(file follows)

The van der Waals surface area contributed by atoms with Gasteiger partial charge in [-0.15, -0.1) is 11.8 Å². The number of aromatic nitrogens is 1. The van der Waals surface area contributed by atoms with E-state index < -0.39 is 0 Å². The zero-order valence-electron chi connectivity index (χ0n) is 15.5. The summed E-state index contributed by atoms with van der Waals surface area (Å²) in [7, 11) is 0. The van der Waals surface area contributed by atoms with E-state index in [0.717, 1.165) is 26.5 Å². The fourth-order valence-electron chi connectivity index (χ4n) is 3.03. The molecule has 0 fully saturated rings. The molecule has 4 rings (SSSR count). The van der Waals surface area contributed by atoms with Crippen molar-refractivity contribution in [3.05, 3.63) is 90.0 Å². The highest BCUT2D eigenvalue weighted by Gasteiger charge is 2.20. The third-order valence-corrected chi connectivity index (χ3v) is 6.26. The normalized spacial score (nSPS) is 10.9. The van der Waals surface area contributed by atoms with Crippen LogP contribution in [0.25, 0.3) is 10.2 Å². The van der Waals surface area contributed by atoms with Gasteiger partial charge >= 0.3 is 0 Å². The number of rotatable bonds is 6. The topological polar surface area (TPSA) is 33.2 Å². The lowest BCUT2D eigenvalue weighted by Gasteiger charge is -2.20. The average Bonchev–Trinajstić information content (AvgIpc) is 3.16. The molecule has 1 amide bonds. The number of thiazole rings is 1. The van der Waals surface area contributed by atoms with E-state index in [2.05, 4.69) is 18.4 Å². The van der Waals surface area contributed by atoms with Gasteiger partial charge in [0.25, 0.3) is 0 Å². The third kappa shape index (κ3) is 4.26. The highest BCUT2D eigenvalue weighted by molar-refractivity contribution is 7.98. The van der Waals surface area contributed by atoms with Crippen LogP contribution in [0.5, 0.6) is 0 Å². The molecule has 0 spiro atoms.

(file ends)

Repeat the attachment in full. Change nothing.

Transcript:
The van der Waals surface area contributed by atoms with Gasteiger partial charge in [-0.15, -0.1) is 11.8 Å². The number of aromatic nitrogens is 1. The van der Waals surface area contributed by atoms with E-state index < -0.39 is 0 Å². The zero-order valence-electron chi connectivity index (χ0n) is 15.5. The summed E-state index contributed by atoms with van der Waals surface area (Å²) in [7, 11) is 0. The van der Waals surface area contributed by atoms with E-state index in [0.717, 1.165) is 26.5 Å². The fourth-order valence-electron chi connectivity index (χ4n) is 3.03. The molecule has 0 fully saturated rings. The molecule has 4 rings (SSSR count). The van der Waals surface area contributed by atoms with Crippen molar-refractivity contribution in [3.05, 3.63) is 90.0 Å². The highest BCUT2D eigenvalue weighted by Gasteiger charge is 2.20. The third-order valence-corrected chi connectivity index (χ3v) is 6.26. The normalized spacial score (nSPS) is 10.9. The van der Waals surface area contributed by atoms with Crippen LogP contribution in [0.25, 0.3) is 10.2 Å². The van der Waals surface area contributed by atoms with Gasteiger partial charge >= 0.3 is 0 Å². The number of rotatable bonds is 6. The topological polar surface area (TPSA) is 33.2 Å². The lowest BCUT2D eigenvalue weighted by Gasteiger charge is -2.20. The average Bonchev–Trinajstić information content (AvgIpc) is 3.16. The molecule has 1 amide bonds. The number of thiazole rings is 1. The van der Waals surface area contributed by atoms with E-state index in [2.05, 4.69) is 18.4 Å². The van der Waals surface area contributed by atoms with Gasteiger partial charge in [0.25, 0.3) is 0 Å². The third kappa shape index (κ3) is 4.26. The highest BCUT2D eigenvalue weighted by molar-refractivity contribution is 7.98. The van der Waals surface area contributed by atoms with Crippen LogP contribution in [0.5, 0.6) is 0 Å². The molecule has 0 spiro atoms.